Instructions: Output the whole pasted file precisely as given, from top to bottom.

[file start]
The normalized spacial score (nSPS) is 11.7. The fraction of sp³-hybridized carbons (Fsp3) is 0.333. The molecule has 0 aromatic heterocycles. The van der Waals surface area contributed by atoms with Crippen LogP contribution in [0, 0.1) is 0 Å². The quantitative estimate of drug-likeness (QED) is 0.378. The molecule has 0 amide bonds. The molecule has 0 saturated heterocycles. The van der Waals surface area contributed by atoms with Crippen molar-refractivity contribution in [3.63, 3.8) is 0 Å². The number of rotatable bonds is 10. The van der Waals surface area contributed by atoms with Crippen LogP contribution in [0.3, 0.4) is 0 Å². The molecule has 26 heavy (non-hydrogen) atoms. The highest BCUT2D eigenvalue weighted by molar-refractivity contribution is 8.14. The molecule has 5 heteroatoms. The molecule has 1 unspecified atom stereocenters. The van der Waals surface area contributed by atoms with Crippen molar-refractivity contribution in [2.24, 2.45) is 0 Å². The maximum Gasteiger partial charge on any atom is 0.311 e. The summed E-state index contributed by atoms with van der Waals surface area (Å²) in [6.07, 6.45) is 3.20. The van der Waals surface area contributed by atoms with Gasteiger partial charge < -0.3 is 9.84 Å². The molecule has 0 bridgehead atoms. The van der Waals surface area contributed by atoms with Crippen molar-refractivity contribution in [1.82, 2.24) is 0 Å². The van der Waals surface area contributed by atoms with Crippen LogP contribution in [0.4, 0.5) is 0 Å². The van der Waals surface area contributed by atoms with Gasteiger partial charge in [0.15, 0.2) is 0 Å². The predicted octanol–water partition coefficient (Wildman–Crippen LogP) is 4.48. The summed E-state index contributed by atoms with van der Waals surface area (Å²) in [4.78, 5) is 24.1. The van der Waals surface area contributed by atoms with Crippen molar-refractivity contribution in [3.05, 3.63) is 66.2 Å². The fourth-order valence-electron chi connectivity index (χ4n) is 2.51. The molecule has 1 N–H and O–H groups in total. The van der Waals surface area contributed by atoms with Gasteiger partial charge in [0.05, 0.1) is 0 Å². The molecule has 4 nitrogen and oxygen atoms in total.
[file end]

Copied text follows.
The normalized spacial score (nSPS) is 11.7. The fraction of sp³-hybridized carbons (Fsp3) is 0.333. The molecule has 0 aromatic heterocycles. The van der Waals surface area contributed by atoms with Crippen LogP contribution in [0, 0.1) is 0 Å². The quantitative estimate of drug-likeness (QED) is 0.378. The molecule has 0 amide bonds. The molecule has 0 saturated heterocycles. The van der Waals surface area contributed by atoms with Crippen molar-refractivity contribution in [3.63, 3.8) is 0 Å². The number of rotatable bonds is 10. The van der Waals surface area contributed by atoms with Crippen LogP contribution in [0.3, 0.4) is 0 Å². The molecule has 26 heavy (non-hydrogen) atoms. The highest BCUT2D eigenvalue weighted by molar-refractivity contribution is 8.14. The molecule has 5 heteroatoms. The molecule has 1 unspecified atom stereocenters. The van der Waals surface area contributed by atoms with Crippen molar-refractivity contribution in [2.24, 2.45) is 0 Å². The maximum Gasteiger partial charge on any atom is 0.311 e. The summed E-state index contributed by atoms with van der Waals surface area (Å²) in [6.07, 6.45) is 3.20. The van der Waals surface area contributed by atoms with Gasteiger partial charge < -0.3 is 9.84 Å². The molecule has 0 bridgehead atoms. The van der Waals surface area contributed by atoms with Crippen molar-refractivity contribution in [1.82, 2.24) is 0 Å². The van der Waals surface area contributed by atoms with Crippen LogP contribution in [0.4, 0.5) is 0 Å². The van der Waals surface area contributed by atoms with Gasteiger partial charge in [0.15, 0.2) is 0 Å². The predicted octanol–water partition coefficient (Wildman–Crippen LogP) is 4.48. The summed E-state index contributed by atoms with van der Waals surface area (Å²) in [4.78, 5) is 24.1. The van der Waals surface area contributed by atoms with Crippen molar-refractivity contribution in [3.05, 3.63) is 66.2 Å². The fourth-order valence-electron chi connectivity index (χ4n) is 2.51. The molecule has 1 N–H and O–H groups in total. The van der Waals surface area contributed by atoms with Gasteiger partial charge in [0.05, 0.1) is 0 Å². The molecule has 4 nitrogen and oxygen atoms in total.